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AAMC Online Publishing Panel

Posted By Sarah Eckhardt, Virginia Museum of Fine Arts, Wednesday, June 08, 2011

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Sarah Eckhardt

 

Nick Honeysett opened his panel presentation to laughter with a graph of the Gartner Hype Cycle. It included the Peak of Inflated Expectations, followed by the Trough of Disillusionment, soon to be replaced (hopefully) by the Slope of Enlightenment before the new "hyped” technology under consideration finally achieves the ultimate Plateau of Productivity.  The audience’s audible response seemed to indicate a mutual recognition of the familiar chimera of technological promises.  Yet, as Nick pointed out, the question remained as to where precisely museums currently fall on the hype cycle in regard to their online publishing expectations and practices. As the presentations proceeded, it became clear to me that the imagined point each person placed on the hype graph most likely had to do with their individual attachment to what Nick termed the Thwack or Thump Factor. An onomatopoeia reference to the physicality of a book’s presence, the Thump Factor encapsulates what Kwame Anthony Appiah admitted in an earlier panel was a fetish for the "aura of the object.” For most curators, the working assumption seemed to be, a book seems "real” whereas websites and online publications somehow seem nebulous and temporary. For example, Rui Guerra showed a chart mapping the point at which online visitors to the Tate Museums thoroughly outnumbered offline visitors. As the "online visitors” graph line shot high above the "offline visitors” someone behind me whispered, "Is that supposed to be a good thing?” That depends on the museum website. As Rui pointed out, these groups don’t necessarily compete with each other. Online visitors may be accessing the site from across the globe while "offline” visitors may have been drawn by an engrossing website experience. For both Rui and Nick, however, the key paradigm shift for cultural organizations involves acknowledging the website as a platform in and of itself and based on the needs of its online users, rather than treating a website as a mere virtual reflection of or advertisement for the architectural site. Both Nick and Rui emphasized that a traditional publication provides static information while an online site provides the opportunity to capitalize on one of the web’s primary advantages: the ability to open a dialogue with an audience and adapt fluidly as the context changes. Rui suggested combining dynamic, changing information, such as press releases and events with seemingly static information such as collections database materials like object descriptions and images, while also providing a set of related links to social network media such as Facebook, Youtube, and Flickr. Suffice it to say, a PDF version of a hardbound book is not the kind of online publication he or Nick are talking about.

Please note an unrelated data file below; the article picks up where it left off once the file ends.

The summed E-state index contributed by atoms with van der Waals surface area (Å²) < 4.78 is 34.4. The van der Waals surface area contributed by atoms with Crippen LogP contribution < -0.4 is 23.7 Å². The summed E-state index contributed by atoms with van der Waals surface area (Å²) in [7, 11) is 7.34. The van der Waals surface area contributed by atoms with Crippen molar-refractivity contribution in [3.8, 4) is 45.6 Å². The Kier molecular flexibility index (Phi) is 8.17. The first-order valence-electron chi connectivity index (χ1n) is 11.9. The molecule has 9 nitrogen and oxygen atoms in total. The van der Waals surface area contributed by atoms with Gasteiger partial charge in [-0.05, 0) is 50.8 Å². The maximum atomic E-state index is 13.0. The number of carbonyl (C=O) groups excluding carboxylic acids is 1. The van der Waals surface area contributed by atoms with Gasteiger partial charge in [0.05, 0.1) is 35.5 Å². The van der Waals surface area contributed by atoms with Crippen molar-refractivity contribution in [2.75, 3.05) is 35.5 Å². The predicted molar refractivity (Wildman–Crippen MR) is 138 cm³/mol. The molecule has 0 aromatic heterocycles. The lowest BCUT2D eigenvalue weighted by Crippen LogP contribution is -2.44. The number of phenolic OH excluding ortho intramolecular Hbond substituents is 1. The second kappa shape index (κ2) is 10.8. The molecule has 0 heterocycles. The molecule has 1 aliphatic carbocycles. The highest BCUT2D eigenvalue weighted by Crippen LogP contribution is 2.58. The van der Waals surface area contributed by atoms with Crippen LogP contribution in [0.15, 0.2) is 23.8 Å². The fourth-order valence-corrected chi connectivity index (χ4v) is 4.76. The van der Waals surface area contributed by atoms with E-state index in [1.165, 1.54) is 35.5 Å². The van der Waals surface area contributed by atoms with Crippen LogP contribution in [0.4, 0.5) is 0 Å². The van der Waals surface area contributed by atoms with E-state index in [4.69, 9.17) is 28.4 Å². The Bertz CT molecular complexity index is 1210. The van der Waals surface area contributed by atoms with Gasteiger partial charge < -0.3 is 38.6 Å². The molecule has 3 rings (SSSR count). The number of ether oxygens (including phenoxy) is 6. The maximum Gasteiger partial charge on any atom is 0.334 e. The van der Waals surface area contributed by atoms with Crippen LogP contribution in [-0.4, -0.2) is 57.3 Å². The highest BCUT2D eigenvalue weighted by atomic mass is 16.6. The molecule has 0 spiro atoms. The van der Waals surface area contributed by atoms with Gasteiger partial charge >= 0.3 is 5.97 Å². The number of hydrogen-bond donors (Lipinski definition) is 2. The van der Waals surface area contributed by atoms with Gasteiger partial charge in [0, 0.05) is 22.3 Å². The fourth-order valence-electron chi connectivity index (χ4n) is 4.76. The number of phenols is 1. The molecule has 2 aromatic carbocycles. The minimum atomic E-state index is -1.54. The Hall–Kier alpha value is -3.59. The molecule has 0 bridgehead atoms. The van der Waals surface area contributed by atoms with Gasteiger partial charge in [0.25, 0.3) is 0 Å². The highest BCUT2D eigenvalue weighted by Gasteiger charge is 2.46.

On the flipside, Ed Marquand had been assigned the task of defending the book. As he duly noted, he didn’t need to feel defensive in a generally sympathetic audience of object fetishists.  Like Nick, Ed acknowledged that the hybrid model of book and online publications were the most likely path forward and he even proposed that the book might benefit in this scenario. Yet his language exposed an inevitable hierarchy: he talked about divvying up the information in a book so that one could "park” the less essential information "somewhere else.” That "somewhere else,” of course, was the ethereal territory of the web. At a later point Rui retorted that the web was not a dumping ground, but rather a space to be curated. The audience laughed when he asked whether we would dump all of our objects at the entrance of our museums. His humorous question, however, gets at the root of the problem: until we accept the validity of an online experience, not as a weaker substitute for a book or a tangential accessory, but rather as a legitimate experience on its own, we will either totter on the edge of the Peak of Inflated Expectations or drown in the Trough of Disillusionment. On the other hand, as Nick emphasized, embracing the potential to actively communicate with an audience via an online publication will also necessarily change the structure of the museum’s organization. Thus, the museum and the web do have to maintain a symbiotic relationship.

My own questions revolve around how the curator’s role will need to evolve to accommodate both. If online publications regarding our collections or exhibitions need to allow for dialogue, will we all need to actively monitor reader comments? Will we be called upon to maintain facebook pages or blogs for our projects? Or will museums develop web specific education departments to effectively play the role of docents in online galleries by offering live feedback to online visitors? And will all of that information strategically flow through editors or will typos and misinformation abound? If we could only summon a virtual labor force to wield what sounds like the never-ending responsibility to meet the demands of a dynamic, fluid, and very real online audience.

Several questions from the conference audience made clear that there is, indeed, still much territory ahead to navigate. How does copyright law work for images of art work in online publications? How do libraries consistently catalogue and archive online publications (especially when they are fluid and dynamic)? Is there an effective business model for online publications? Should museums provide online publications for free or as a benefit of museum membership or charge for varying levels of access? I am sure future AAMC panels will address these questions more specifically as we all attempt to achieve the Plateau of Productivity.

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